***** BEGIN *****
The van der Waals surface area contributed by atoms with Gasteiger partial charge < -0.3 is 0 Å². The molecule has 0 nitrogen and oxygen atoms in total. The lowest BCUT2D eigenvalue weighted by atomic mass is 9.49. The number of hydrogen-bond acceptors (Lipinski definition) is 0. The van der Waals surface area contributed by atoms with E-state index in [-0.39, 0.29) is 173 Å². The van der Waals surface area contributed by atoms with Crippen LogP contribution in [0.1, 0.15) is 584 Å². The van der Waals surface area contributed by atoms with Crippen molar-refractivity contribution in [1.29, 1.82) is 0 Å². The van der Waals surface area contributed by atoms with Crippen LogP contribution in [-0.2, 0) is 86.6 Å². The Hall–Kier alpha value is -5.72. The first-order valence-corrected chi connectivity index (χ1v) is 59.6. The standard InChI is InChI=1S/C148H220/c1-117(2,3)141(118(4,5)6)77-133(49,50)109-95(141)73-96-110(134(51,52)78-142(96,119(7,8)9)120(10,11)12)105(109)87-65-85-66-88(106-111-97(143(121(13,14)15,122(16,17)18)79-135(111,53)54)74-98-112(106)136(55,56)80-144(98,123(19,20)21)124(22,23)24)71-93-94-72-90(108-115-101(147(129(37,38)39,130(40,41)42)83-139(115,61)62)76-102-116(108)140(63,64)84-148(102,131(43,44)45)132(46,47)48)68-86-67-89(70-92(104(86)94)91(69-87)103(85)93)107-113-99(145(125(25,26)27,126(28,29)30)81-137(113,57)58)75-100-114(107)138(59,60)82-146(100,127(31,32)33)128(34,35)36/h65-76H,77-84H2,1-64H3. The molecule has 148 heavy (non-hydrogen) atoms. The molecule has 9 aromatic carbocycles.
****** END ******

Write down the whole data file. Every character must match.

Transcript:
The van der Waals surface area contributed by atoms with Gasteiger partial charge < -0.3 is 0 Å². The molecule has 0 nitrogen and oxygen atoms in total. The lowest BCUT2D eigenvalue weighted by atomic mass is 9.49. The number of hydrogen-bond acceptors (Lipinski definition) is 0. The van der Waals surface area contributed by atoms with E-state index in [-0.39, 0.29) is 173 Å². The van der Waals surface area contributed by atoms with Crippen LogP contribution in [0.1, 0.15) is 584 Å². The van der Waals surface area contributed by atoms with Crippen molar-refractivity contribution in [1.29, 1.82) is 0 Å². The van der Waals surface area contributed by atoms with Crippen LogP contribution in [-0.2, 0) is 86.6 Å². The Hall–Kier alpha value is -5.72. The first-order valence-corrected chi connectivity index (χ1v) is 59.6. The standard InChI is InChI=1S/C148H220/c1-117(2,3)141(118(4,5)6)77-133(49,50)109-95(141)73-96-110(134(51,52)78-142(96,119(7,8)9)120(10,11)12)105(109)87-65-85-66-88(106-111-97(143(121(13,14)15,122(16,17)18)79-135(111,53)54)74-98-112(106)136(55,56)80-144(98,123(19,20)21)124(22,23)24)71-93-94-72-90(108-115-101(147(129(37,38)39,130(40,41)42)83-139(115,61)62)76-102-116(108)140(63,64)84-148(102,131(43,44)45)132(46,47)48)68-86-67-89(70-92(104(86)94)91(69-87)103(85)93)107-113-99(145(125(25,26)27,126(28,29)30)81-137(113,57)58)75-100-114(107)138(59,60)82-146(100,127(31,32)33)128(34,35)36/h65-76H,77-84H2,1-64H3. The molecule has 148 heavy (non-hydrogen) atoms. The molecule has 9 aromatic carbocycles.